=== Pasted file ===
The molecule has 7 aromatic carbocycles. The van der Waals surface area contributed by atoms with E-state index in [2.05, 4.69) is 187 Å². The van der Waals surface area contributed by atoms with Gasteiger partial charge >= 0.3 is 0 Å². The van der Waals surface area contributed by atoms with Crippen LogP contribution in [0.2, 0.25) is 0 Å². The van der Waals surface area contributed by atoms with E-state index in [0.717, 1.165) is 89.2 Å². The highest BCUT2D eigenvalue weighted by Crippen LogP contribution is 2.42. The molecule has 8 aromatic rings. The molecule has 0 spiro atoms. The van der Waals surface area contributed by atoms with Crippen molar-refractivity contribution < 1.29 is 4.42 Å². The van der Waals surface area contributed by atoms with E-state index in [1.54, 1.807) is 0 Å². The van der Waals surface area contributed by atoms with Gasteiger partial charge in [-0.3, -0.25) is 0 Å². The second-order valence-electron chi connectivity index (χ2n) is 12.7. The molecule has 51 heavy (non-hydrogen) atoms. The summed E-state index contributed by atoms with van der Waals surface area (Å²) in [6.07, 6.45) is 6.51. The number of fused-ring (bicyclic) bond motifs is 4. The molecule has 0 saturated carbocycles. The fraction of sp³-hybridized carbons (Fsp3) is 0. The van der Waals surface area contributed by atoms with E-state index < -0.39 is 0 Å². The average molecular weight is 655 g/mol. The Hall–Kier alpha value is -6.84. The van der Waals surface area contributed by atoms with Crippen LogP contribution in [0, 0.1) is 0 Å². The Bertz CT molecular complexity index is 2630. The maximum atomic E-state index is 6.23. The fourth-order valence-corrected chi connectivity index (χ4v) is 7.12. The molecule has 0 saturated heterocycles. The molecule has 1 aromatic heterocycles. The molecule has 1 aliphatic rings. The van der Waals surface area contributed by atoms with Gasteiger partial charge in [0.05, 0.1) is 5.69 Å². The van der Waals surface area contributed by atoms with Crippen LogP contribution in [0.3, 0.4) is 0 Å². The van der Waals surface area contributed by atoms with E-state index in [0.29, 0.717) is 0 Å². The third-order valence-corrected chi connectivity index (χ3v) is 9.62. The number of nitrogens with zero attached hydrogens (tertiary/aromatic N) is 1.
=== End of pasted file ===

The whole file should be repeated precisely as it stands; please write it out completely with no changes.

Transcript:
The molecule has 7 aromatic carbocycles. The van der Waals surface area contributed by atoms with E-state index in [2.05, 4.69) is 187 Å². The van der Waals surface area contributed by atoms with Gasteiger partial charge >= 0.3 is 0 Å². The van der Waals surface area contributed by atoms with Crippen LogP contribution in [0.2, 0.25) is 0 Å². The van der Waals surface area contributed by atoms with E-state index in [0.717, 1.165) is 89.2 Å². The highest BCUT2D eigenvalue weighted by Crippen LogP contribution is 2.42. The molecule has 8 aromatic rings. The molecule has 0 spiro atoms. The van der Waals surface area contributed by atoms with Crippen molar-refractivity contribution < 1.29 is 4.42 Å². The van der Waals surface area contributed by atoms with E-state index in [1.54, 1.807) is 0 Å². The van der Waals surface area contributed by atoms with Gasteiger partial charge in [-0.3, -0.25) is 0 Å². The second-order valence-electron chi connectivity index (χ2n) is 12.7. The molecule has 51 heavy (non-hydrogen) atoms. The summed E-state index contributed by atoms with van der Waals surface area (Å²) in [6.07, 6.45) is 6.51. The number of fused-ring (bicyclic) bond motifs is 4. The molecule has 0 saturated carbocycles. The fraction of sp³-hybridized carbons (Fsp3) is 0. The van der Waals surface area contributed by atoms with E-state index < -0.39 is 0 Å². The average molecular weight is 655 g/mol. The Hall–Kier alpha value is -6.84. The van der Waals surface area contributed by atoms with Crippen LogP contribution in [0, 0.1) is 0 Å². The Bertz CT molecular complexity index is 2630. The maximum atomic E-state index is 6.23. The fourth-order valence-corrected chi connectivity index (χ4v) is 7.12. The molecule has 0 saturated heterocycles. The molecule has 1 aromatic heterocycles. The molecule has 1 aliphatic rings. The van der Waals surface area contributed by atoms with Gasteiger partial charge in [0.05, 0.1) is 5.69 Å². The van der Waals surface area contributed by atoms with Crippen LogP contribution in [0.3, 0.4) is 0 Å². The van der Waals surface area contributed by atoms with E-state index in [0.29, 0.717) is 0 Å². The third-order valence-corrected chi connectivity index (χ3v) is 9.62. The number of nitrogens with zero attached hydrogens (tertiary/aromatic N) is 1.